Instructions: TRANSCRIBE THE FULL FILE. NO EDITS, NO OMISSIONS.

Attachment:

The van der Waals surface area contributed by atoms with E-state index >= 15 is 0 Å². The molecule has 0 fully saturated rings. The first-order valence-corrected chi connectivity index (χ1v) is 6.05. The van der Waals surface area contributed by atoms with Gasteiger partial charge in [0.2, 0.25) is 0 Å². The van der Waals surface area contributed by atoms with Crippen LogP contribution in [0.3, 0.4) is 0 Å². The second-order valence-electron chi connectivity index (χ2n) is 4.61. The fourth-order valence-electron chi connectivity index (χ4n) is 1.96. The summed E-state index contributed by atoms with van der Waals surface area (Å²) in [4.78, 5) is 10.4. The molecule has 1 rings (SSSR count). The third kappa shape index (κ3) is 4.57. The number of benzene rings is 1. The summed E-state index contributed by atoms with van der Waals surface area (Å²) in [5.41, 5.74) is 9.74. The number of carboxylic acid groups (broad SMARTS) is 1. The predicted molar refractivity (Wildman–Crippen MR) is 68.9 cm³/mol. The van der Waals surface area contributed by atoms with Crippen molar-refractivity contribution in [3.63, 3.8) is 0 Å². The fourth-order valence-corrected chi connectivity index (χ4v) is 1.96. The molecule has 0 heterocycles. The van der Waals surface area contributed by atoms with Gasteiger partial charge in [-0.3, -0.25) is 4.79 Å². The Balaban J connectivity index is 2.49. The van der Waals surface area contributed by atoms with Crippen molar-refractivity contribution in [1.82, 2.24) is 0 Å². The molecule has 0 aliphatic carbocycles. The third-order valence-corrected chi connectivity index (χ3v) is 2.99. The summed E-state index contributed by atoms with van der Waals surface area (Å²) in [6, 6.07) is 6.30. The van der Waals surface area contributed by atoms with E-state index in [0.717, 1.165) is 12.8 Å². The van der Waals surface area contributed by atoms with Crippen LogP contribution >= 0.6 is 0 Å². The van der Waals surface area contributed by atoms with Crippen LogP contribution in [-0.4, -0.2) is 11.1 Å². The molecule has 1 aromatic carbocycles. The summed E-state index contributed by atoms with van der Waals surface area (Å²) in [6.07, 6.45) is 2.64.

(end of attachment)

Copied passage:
The van der Waals surface area contributed by atoms with E-state index >= 15 is 0 Å². The molecule has 0 fully saturated rings. The first-order valence-corrected chi connectivity index (χ1v) is 6.05. The van der Waals surface area contributed by atoms with Gasteiger partial charge in [0.2, 0.25) is 0 Å². The van der Waals surface area contributed by atoms with Crippen LogP contribution in [0.3, 0.4) is 0 Å². The second-order valence-electron chi connectivity index (χ2n) is 4.61. The fourth-order valence-electron chi connectivity index (χ4n) is 1.96. The summed E-state index contributed by atoms with van der Waals surface area (Å²) in [4.78, 5) is 10.4. The molecule has 1 rings (SSSR count). The third kappa shape index (κ3) is 4.57. The number of benzene rings is 1. The summed E-state index contributed by atoms with van der Waals surface area (Å²) in [5.41, 5.74) is 9.74. The number of carboxylic acid groups (broad SMARTS) is 1. The predicted molar refractivity (Wildman–Crippen MR) is 68.9 cm³/mol. The van der Waals surface area contributed by atoms with Crippen molar-refractivity contribution in [3.63, 3.8) is 0 Å². The fourth-order valence-corrected chi connectivity index (χ4v) is 1.96. The molecule has 0 heterocycles. The van der Waals surface area contributed by atoms with Gasteiger partial charge in [-0.3, -0.25) is 4.79 Å². The Balaban J connectivity index is 2.49. The van der Waals surface area contributed by atoms with Crippen molar-refractivity contribution in [1.82, 2.24) is 0 Å². The molecule has 0 aliphatic carbocycles. The third-order valence-corrected chi connectivity index (χ3v) is 2.99. The summed E-state index contributed by atoms with van der Waals surface area (Å²) in [6, 6.07) is 6.30. The van der Waals surface area contributed by atoms with E-state index in [0.717, 1.165) is 12.8 Å². The van der Waals surface area contributed by atoms with Crippen LogP contribution >= 0.6 is 0 Å². The van der Waals surface area contributed by atoms with Crippen LogP contribution in [-0.4, -0.2) is 11.1 Å². The molecule has 1 aromatic carbocycles. The summed E-state index contributed by atoms with van der Waals surface area (Å²) in [6.07, 6.45) is 2.64.